The white flowers form bunches of white berries which are high in lipids—concentrated energy for migrating birds: They soon disappear. Moose also love to munch – prune – the red stems. In Montana they say dogwood is “moose ice cream!” Dogwoods grow mostly along streams.
Snowberries – Symphoricarpus spp. – are sporting soft white berries. The Greek root of the botanical name means “to bear together…fruit”. Which indeed it does – like piglets to my eye. Some flowers were clearly pollinated, other flowers were not.
Sometimes the foliage—opposite oval leaves–turns a bright yellow under aspens, but this seems a bit spotty this year.
The slightly mushy berries – soft like marshmallows – are not for us humans to eat. The berries contain an alkaloid chelidonine which can cause “mild symptoms of vomiting, dizziness, and slight sedation in children.” Sources vary on the level of toxicity—my thought is to not yield to temptation. That being said, Snowberries are hardy landscape shrubs and are good wildlife food with early leaves in spring and berries that grouse and others will eat. Our two Teton County species – S. oreophilus and S. albus – are hard to tell apart except in flower.
Related to snowberries – both are in the Honeysuckle family – Utah Honeysuckle – Lonicera utahensis – also has bright yellow oval opposite leaves.The twin red fruits are long gone.
When leaves fall off, the oval buds with 4-6 scales on relatively thick stems (compared to the thin twiggy stems of snowberries) help differentiate the two cousins during dormancy.
Mountain Maple – Acer glabrum – is a very shrubby plant that can grow to 15 feet tall. Winged samaras await the wind to break them loose so that the winged seeds can helicopter to new lands. The rather skimpy, lobed leaves turn variable colors along our mountain trails and slopes here in Teton County.
Much more brilliant and barely in the county is Big-tooth Maple – Acer grandidentatum. Joyce Batson took this picture last week along Rte 26 near the Palisades Reservoir in Idaho.
The leaves are arger with bigger teeth than Mountain Maple and the samaras are broader.
An Odd Ball:
Silverberries – Eleagnus commutata – are dangling among silvery leaves in the Snake River floodplain and elsewhere. Right now the fruits and leaves are similar in color—the fruits are hard to see.
Birds eat the berries and moose particularly like the plants. Otherwise, it has moderate wildlife value. The 10-15′ tall rhizomatous shrubs can fix their own nitrogen, enhancing their own growth and that of other plants nearby. Where our floodplains are used for pasture, cattle tend to graze other species leaving alone the less palatable (to cattle) silverberries, which remain standing tall.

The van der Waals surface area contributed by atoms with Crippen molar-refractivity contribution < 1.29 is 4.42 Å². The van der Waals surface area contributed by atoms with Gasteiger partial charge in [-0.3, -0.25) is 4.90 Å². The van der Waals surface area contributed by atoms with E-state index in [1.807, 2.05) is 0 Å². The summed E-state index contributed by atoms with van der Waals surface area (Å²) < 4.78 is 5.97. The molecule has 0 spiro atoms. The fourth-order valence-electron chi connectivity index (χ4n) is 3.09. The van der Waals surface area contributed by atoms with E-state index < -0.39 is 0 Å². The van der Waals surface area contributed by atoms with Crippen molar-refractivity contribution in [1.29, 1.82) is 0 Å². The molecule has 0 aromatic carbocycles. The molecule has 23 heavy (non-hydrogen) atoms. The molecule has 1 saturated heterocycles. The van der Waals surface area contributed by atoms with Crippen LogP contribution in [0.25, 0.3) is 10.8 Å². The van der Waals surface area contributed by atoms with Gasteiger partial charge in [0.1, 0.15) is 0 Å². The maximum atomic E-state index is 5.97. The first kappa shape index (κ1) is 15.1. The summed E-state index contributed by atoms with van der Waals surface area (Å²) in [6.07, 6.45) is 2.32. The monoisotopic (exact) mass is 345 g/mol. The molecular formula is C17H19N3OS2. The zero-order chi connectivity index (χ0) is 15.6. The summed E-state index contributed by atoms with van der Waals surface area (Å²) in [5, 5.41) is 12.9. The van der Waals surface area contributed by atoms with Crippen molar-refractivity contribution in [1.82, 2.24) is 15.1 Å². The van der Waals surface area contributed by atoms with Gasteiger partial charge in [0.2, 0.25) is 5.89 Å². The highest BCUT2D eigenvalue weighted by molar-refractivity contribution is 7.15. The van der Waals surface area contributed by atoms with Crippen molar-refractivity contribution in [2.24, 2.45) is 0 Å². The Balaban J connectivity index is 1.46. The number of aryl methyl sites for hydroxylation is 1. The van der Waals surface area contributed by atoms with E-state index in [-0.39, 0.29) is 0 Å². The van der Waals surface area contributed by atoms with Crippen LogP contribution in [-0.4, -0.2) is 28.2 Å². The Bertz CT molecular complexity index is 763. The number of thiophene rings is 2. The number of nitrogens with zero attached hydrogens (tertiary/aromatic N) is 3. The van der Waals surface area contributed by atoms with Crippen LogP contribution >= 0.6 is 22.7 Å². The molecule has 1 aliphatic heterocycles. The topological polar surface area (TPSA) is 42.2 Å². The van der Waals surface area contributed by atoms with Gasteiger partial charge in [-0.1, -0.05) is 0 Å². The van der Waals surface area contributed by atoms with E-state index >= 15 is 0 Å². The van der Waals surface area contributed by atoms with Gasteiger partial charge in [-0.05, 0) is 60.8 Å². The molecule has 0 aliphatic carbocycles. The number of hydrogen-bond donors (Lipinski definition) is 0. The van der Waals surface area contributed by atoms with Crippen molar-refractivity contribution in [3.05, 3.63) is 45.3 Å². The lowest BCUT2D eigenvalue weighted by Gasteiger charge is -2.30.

For Pure Color:
Mountain Huckleberries – Vaccinium membraceum – color up along forest paths and openings. Foliage is more intense with more sun. The delicious fruits are gone, but the leaves bring delight to the late season hiker.
Often overlooked (at least by this botanist), False Huckleberry – Menzeisii ferruginea – turns a clear yellow in large patches along canyon trails such as Cascade Canyon. Below it is mixed in with the much larger leaves of Thimbleberry.
False Huckleberry leaves are oval, hairy, slightly sticky, and usually larger than its relative Mountain Huckleberry. And it can have a slightly skunky odor. The fruits are dry capsules, similar to its other relative azalea. For this reason it is also called False Azalea.
Birch-leaf Spiraea – Spiraea betulifolia – lines many woodland trails with a sweep of yellow. The oval, toothed leaves alternating up thin, rhizomatous stems contain salycidic acid – the same ingredient found in willows. Salicylic acid is the original source of aspirin, now synthesized as acetylsalicylic acid.
Of note, Spiraea is in the Rose Family, but does not have the luscious fruit of its many relatives. Instead, 5 dry fruits sit in each tiny cup of a hypanthium.
Found along streamsides or up canyon trails, Thimbleberry – Rubus parviflora – has the largest “simple” (vs. compound) leaves in the valley for shrubs. Lobed like a maple, these solar collectors are expansive, and turn bright yellow as they slowly go limp.
As shorter days and cooler temperatures trigger dormancy, the vessel system to the leaves is slowly sealed off, reducing available water and nutrients. Green chlorophyll dies revealing yellow pigments that have been there all summer long capturing different light spectrums. And then these too fade as their purpose is extinguished and leaves crinkle brown and drop. Buds remain the hope for the next year.
Different plant species have different arrays of yellow to orange pigments (carotenoids), and some manufacture additional red to purple anthocyanins in the fall if warm days are followed by cool, but not freezing nights. This temperature combination enables plants to produce more sugars to fuel formation of these extra pigments. Moisture can also affect the amount of color. So each species, each plant, and each year the foliage display is unique.
The season is very short. Enjoy getting out for the fall extravaganza!
Frances Clark, Wilson, WY